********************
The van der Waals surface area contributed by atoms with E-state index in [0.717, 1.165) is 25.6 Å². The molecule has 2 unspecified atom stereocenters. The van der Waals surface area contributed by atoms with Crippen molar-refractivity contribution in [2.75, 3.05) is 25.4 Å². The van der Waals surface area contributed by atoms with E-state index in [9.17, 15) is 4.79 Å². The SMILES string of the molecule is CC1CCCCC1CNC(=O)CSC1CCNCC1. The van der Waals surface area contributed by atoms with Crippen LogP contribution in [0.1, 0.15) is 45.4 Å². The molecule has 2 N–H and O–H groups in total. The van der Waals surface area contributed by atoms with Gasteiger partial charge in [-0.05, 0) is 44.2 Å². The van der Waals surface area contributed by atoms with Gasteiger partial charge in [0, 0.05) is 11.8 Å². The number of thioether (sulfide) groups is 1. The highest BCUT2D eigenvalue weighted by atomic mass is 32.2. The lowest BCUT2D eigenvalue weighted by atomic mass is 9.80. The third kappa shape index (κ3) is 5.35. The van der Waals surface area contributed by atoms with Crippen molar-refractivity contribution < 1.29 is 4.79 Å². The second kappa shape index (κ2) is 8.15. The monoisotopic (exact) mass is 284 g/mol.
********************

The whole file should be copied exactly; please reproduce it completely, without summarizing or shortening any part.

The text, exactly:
The van der Waals surface area contributed by atoms with E-state index in [0.717, 1.165) is 25.6 Å². The molecule has 2 unspecified atom stereocenters. The van der Waals surface area contributed by atoms with Crippen molar-refractivity contribution in [2.75, 3.05) is 25.4 Å². The van der Waals surface area contributed by atoms with E-state index in [9.17, 15) is 4.79 Å². The SMILES string of the molecule is CC1CCCCC1CNC(=O)CSC1CCNCC1. The van der Waals surface area contributed by atoms with Crippen LogP contribution in [0.1, 0.15) is 45.4 Å². The molecule has 2 N–H and O–H groups in total. The van der Waals surface area contributed by atoms with Gasteiger partial charge in [-0.05, 0) is 44.2 Å². The van der Waals surface area contributed by atoms with Gasteiger partial charge in [0, 0.05) is 11.8 Å². The number of thioether (sulfide) groups is 1. The highest BCUT2D eigenvalue weighted by atomic mass is 32.2. The lowest BCUT2D eigenvalue weighted by atomic mass is 9.80. The third kappa shape index (κ3) is 5.35. The van der Waals surface area contributed by atoms with Crippen molar-refractivity contribution < 1.29 is 4.79 Å². The second kappa shape index (κ2) is 8.15. The monoisotopic (exact) mass is 284 g/mol.